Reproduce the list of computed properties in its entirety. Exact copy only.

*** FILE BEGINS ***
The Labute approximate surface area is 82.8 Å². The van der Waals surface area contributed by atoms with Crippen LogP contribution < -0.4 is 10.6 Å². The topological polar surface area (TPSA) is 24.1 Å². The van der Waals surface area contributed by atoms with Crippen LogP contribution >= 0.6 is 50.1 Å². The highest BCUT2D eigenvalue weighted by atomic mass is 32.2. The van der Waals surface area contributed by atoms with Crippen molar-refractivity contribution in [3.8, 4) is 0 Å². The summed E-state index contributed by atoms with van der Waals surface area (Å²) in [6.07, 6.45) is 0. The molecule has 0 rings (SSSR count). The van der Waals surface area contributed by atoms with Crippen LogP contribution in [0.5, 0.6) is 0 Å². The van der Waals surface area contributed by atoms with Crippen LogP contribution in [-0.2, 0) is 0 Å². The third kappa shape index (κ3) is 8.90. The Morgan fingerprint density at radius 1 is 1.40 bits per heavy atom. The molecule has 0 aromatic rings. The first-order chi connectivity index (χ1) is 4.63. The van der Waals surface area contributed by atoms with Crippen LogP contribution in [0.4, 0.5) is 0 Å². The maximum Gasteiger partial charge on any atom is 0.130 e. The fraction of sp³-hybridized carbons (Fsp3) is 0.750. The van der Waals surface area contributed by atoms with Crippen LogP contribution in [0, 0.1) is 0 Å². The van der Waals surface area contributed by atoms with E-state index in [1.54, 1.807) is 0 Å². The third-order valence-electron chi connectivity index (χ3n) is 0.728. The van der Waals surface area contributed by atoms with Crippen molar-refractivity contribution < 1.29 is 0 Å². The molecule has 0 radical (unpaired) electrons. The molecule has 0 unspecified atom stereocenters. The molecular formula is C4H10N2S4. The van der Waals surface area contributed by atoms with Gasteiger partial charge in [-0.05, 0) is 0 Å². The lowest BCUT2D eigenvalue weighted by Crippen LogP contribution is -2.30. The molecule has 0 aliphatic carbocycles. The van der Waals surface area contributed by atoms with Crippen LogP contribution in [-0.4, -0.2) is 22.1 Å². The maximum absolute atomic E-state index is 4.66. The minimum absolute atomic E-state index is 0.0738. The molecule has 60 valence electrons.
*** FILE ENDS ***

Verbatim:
The Labute approximate surface area is 82.8 Å². The van der Waals surface area contributed by atoms with Crippen LogP contribution < -0.4 is 10.6 Å². The topological polar surface area (TPSA) is 24.1 Å². The van der Waals surface area contributed by atoms with Crippen LogP contribution >= 0.6 is 50.1 Å². The highest BCUT2D eigenvalue weighted by atomic mass is 32.2. The van der Waals surface area contributed by atoms with Crippen molar-refractivity contribution in [3.8, 4) is 0 Å². The summed E-state index contributed by atoms with van der Waals surface area (Å²) in [6.07, 6.45) is 0. The molecule has 0 rings (SSSR count). The van der Waals surface area contributed by atoms with Crippen LogP contribution in [0.5, 0.6) is 0 Å². The van der Waals surface area contributed by atoms with Crippen LogP contribution in [-0.2, 0) is 0 Å². The third kappa shape index (κ3) is 8.90. The Morgan fingerprint density at radius 1 is 1.40 bits per heavy atom. The molecule has 0 aromatic rings. The first-order chi connectivity index (χ1) is 4.63. The van der Waals surface area contributed by atoms with Crippen LogP contribution in [0.4, 0.5) is 0 Å². The maximum Gasteiger partial charge on any atom is 0.130 e. The fraction of sp³-hybridized carbons (Fsp3) is 0.750. The van der Waals surface area contributed by atoms with Crippen LogP contribution in [0, 0.1) is 0 Å². The van der Waals surface area contributed by atoms with E-state index in [1.54, 1.807) is 0 Å². The third-order valence-electron chi connectivity index (χ3n) is 0.728. The van der Waals surface area contributed by atoms with Crippen molar-refractivity contribution < 1.29 is 0 Å². The molecule has 0 radical (unpaired) electrons. The molecule has 0 unspecified atom stereocenters. The molecular formula is C4H10N2S4. The van der Waals surface area contributed by atoms with Gasteiger partial charge in [-0.05, 0) is 0 Å². The lowest BCUT2D eigenvalue weighted by Crippen LogP contribution is -2.30. The molecule has 0 aliphatic carbocycles. The van der Waals surface area contributed by atoms with Crippen LogP contribution in [-0.4, -0.2) is 22.1 Å². The maximum absolute atomic E-state index is 4.66. The minimum absolute atomic E-state index is 0.0738. The molecule has 60 valence electrons.